Forgotten Lunatics of the Great War


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Peter Barham

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Although the shell-shocked British soldier of World War I has been a favored subject in both fiction and nonfiction, focus has been on the stories of officers, and the history of the rank-and-file servicemen who were psychiatric casualties has never been told. This profoundly moving book recounts the poignant, sometimes ribald histories of this neglected group for the first time.

Peter Barham draws on reports from the front lines, case histories, personal letters, and war pensions files to trace the lives and fortunes of a large cast of ex-servicemen who suffered mental breakdowns. He describes their confinements to asylums, the reactions of families to their relatives’ plight, the turmoil of the soldiers when they returned home—and the uphill struggle they faced trying to secure justice from the bureaucratic labyrinth that was the Ministry of Pensions. His book gives a new perspective to the impact of the Great War and to current controversies about disputed postwar maladies.

Peter Barham is a psychologist and social historian of mental health. He has published widely on mental health issues.

"This superb new study . . . is the first . . . to look in any detail at how the British authorities treated the many common soldiers who suffered mental breakdowns during the course of the war. . . . Barham's book stands as a memorial to these forgotten men. It also serves as a reminder that historians have a duty to remember those that posterity might have preferred to forget."—Steve Sturdy, American Historical Review


“[A] splendid (and splendidly titled) work of social history. . . . Barham combines biography with a far-reaching survey of mental-health trends in the early 20th Century. . . . Barham’s fascinating study is impressive in its scope.”—Matthew Price, Chicago Tribune

“This is a serious book about an important and topical subject. . . . Barham’s meticulous research allows him to identify shell-shocked soldiers and deftly and sympathetically deal with their individual experiences. The author’s erudition in this important contribution to the understanding of WWI, the history of psychiatric medicine, and British culture will make the book important to scholars, and his artful storytelling and graceful prose will make it popular with students and others interested in what war means to the lives of soldiers. Highly recommended.”—Choice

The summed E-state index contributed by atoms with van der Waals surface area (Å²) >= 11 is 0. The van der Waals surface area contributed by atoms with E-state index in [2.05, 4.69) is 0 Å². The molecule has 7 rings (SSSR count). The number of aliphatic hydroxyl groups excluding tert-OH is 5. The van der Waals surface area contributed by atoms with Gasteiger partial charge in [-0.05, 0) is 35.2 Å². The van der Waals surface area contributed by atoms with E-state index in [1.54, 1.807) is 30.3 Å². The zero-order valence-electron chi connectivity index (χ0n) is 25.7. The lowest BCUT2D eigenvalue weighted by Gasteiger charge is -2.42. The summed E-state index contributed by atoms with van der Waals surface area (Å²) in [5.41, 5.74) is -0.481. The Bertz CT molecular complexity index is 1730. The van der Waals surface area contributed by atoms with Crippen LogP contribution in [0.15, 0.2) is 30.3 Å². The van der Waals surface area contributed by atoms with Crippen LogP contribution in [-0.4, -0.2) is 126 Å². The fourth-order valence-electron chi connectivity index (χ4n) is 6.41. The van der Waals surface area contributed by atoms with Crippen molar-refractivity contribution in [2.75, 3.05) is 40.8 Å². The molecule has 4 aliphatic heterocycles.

“A powerful offering at the Tomb of the Unknown Lunatic.”—The Independent

“A poignant reminder of the ordinary servicemen who sacrificed their sanity in fighting for their country.”—Mark Bostridge, The Independent on Sunday

“[Barham’s] indefatigable fossickings in the records have uncovered heartbreaking stories, but also signs of a long-deferential public jolted into political life.”—Michael Kerrigan, The Scotsman

“A special award for the most unexpectedly enthralling subject.”—Michael Kerrigan, The Scotsman

“Like many successful histories, this is a study that allows the past to speak for itself without the historian getting in the way.”—Robert Douglas-Fairhurst, The Telegraph

“Barham charts the saga(s) of bureaucratic indifference, callous ignorance and class prejudice with commendable restraint.”—Sian Busby, The Times (London)

"No historian could have brought to this subject the power and passion which Peter Barham sustains."—Ben Shephard, Times Literary Supplement


"Completely engaging and always thought-provoking. It must be compulsory reading for everyone interested in the history of shell shock and the impact of the Great War in Britain."—Fiona Reid, H-Net Reviews

"Excellent. . . . A detailed, comprehensive, and carefully researched study of the war's mental patients. . . The great strength of the book is in the detailed and often poignant personal stories of men like Albert Norris and George Collins, whom Barham has rescued from the oblivion of history."—George Robb, The Historian
ISBN: 9780300125115
Publication Date: August 21, 2007
464 pages, 6 1/8 x 9 1/4
29 b/w illus.